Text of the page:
Greetings and salutations, readers of Nerd Cactus and welcome to the latest edition of Boozy Books Friday, in which we, your literary sommeliers, take you on an adventure of the mind and the palate. This week, we’re hopping on the Heart of Gold, launching the improbability drive, and hoping to avoid Vogons reading poetry (or maybe building interspace highways). That’s right, this week we’re delving into the madcap and thoroughly absurd world of Douglas Adams’ Hitchhiker’s Guide to the Galaxy.
I should make it known that I am simply doing the first book in the series and not the entire thing, though of course I have no problems with reading the extended books, either. A trip to the Restaurant at the End of the Universe is always in order after all and, so long as you’ve got your towel, I can’t see any reason why you can’t keep drinking and reading. You know…so long as you’re safe about it. I wouldn’t want to encourage any excessive drinking.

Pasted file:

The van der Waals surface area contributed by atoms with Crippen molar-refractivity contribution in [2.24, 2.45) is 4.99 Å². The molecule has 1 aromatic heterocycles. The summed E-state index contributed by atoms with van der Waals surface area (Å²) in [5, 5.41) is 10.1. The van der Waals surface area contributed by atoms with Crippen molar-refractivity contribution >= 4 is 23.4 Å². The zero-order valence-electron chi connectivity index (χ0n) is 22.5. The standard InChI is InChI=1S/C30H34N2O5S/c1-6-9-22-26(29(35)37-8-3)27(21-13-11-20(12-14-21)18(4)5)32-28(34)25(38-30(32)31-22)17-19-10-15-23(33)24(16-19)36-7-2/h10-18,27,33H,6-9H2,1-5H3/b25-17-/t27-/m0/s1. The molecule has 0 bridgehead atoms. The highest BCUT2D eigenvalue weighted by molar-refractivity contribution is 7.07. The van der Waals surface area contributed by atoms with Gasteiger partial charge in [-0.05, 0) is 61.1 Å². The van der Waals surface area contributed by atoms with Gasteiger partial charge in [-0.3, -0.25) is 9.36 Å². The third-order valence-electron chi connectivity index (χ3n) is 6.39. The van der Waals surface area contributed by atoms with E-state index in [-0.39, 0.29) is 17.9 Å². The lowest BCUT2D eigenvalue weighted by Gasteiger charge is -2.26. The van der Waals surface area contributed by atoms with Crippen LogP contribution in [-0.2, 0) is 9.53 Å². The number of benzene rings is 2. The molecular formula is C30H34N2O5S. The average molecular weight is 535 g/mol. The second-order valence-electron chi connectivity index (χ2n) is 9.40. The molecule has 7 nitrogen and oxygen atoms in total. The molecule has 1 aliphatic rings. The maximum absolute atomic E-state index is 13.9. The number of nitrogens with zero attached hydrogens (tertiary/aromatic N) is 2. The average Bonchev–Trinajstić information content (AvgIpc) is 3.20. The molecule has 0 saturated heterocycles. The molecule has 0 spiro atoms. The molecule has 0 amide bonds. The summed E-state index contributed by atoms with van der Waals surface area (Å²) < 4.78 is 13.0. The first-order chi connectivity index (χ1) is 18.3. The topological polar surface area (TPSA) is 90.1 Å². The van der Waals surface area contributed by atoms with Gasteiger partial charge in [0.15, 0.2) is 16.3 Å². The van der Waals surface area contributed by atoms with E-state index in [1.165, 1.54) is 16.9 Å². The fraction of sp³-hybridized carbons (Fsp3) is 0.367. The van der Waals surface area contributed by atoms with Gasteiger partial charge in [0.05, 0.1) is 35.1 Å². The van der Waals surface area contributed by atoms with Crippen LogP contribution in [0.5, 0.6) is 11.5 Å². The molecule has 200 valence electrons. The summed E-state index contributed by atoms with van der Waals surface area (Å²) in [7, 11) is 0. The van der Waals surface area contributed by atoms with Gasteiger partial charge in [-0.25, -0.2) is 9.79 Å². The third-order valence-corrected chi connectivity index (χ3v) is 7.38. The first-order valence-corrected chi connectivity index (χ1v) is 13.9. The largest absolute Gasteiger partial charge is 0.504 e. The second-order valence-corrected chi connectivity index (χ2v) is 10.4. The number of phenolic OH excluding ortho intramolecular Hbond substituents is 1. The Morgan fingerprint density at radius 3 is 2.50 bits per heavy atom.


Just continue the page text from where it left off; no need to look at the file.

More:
Please note: there may be some of you who believe we should have delved into the Discworld books in honor of Sir Terry Pratchett. Believe me, we wanted to, and there is every intention on our end of presenting a pairing for his series, but there simply wasn’t enough time to devote to figuring out the perfect pairing. We don’t just pull them out of thin air, and rushing to get something together seemed like more of an insult than taking the time to do it right. So no worries, we’ll take a trip to the Unseen University soon. Promise.
Now…let us begin…
“Space,” it says, “is big. Really big. You just won’t believe how vastly, hugely, mindbogglingly big it is. I mean, you may think it’s a long way down the road to the chemist’s, but that’s just peanuts to space.”